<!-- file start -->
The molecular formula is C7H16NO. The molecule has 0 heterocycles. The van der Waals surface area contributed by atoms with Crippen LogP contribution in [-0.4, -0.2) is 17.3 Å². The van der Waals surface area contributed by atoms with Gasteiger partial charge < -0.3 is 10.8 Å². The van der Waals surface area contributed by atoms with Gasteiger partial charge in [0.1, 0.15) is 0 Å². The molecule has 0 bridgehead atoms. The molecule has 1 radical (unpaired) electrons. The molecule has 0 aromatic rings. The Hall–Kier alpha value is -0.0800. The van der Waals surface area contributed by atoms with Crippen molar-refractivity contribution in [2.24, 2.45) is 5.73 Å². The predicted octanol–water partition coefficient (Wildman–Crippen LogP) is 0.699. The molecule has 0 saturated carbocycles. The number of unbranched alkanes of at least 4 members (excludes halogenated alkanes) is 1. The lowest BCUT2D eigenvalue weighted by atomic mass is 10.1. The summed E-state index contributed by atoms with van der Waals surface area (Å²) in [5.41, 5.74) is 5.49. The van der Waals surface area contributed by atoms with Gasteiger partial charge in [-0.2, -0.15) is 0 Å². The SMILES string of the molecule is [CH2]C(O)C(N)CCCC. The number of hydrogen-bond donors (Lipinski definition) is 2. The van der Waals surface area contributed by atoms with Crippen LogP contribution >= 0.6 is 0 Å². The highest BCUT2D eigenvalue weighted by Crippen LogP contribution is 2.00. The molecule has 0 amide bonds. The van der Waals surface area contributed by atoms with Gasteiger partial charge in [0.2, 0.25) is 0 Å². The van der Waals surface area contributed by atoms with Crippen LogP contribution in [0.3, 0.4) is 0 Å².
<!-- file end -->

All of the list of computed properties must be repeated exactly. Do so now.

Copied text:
The molecular formula is C7H16NO. The molecule has 0 heterocycles. The van der Waals surface area contributed by atoms with Crippen LogP contribution in [-0.4, -0.2) is 17.3 Å². The van der Waals surface area contributed by atoms with Gasteiger partial charge < -0.3 is 10.8 Å². The van der Waals surface area contributed by atoms with Gasteiger partial charge in [0.1, 0.15) is 0 Å². The molecule has 0 bridgehead atoms. The molecule has 1 radical (unpaired) electrons. The molecule has 0 aromatic rings. The Hall–Kier alpha value is -0.0800. The van der Waals surface area contributed by atoms with Crippen molar-refractivity contribution in [2.24, 2.45) is 5.73 Å². The predicted octanol–water partition coefficient (Wildman–Crippen LogP) is 0.699. The molecule has 0 saturated carbocycles. The number of unbranched alkanes of at least 4 members (excludes halogenated alkanes) is 1. The lowest BCUT2D eigenvalue weighted by atomic mass is 10.1. The summed E-state index contributed by atoms with van der Waals surface area (Å²) in [5.41, 5.74) is 5.49. The van der Waals surface area contributed by atoms with Gasteiger partial charge in [-0.2, -0.15) is 0 Å². The SMILES string of the molecule is [CH2]C(O)C(N)CCCC. The number of hydrogen-bond donors (Lipinski definition) is 2. The van der Waals surface area contributed by atoms with Crippen LogP contribution >= 0.6 is 0 Å². The highest BCUT2D eigenvalue weighted by Crippen LogP contribution is 2.00. The molecule has 0 amide bonds. The van der Waals surface area contributed by atoms with Gasteiger partial charge in [0.2, 0.25) is 0 Å². The van der Waals surface area contributed by atoms with Crippen LogP contribution in [0.3, 0.4) is 0 Å².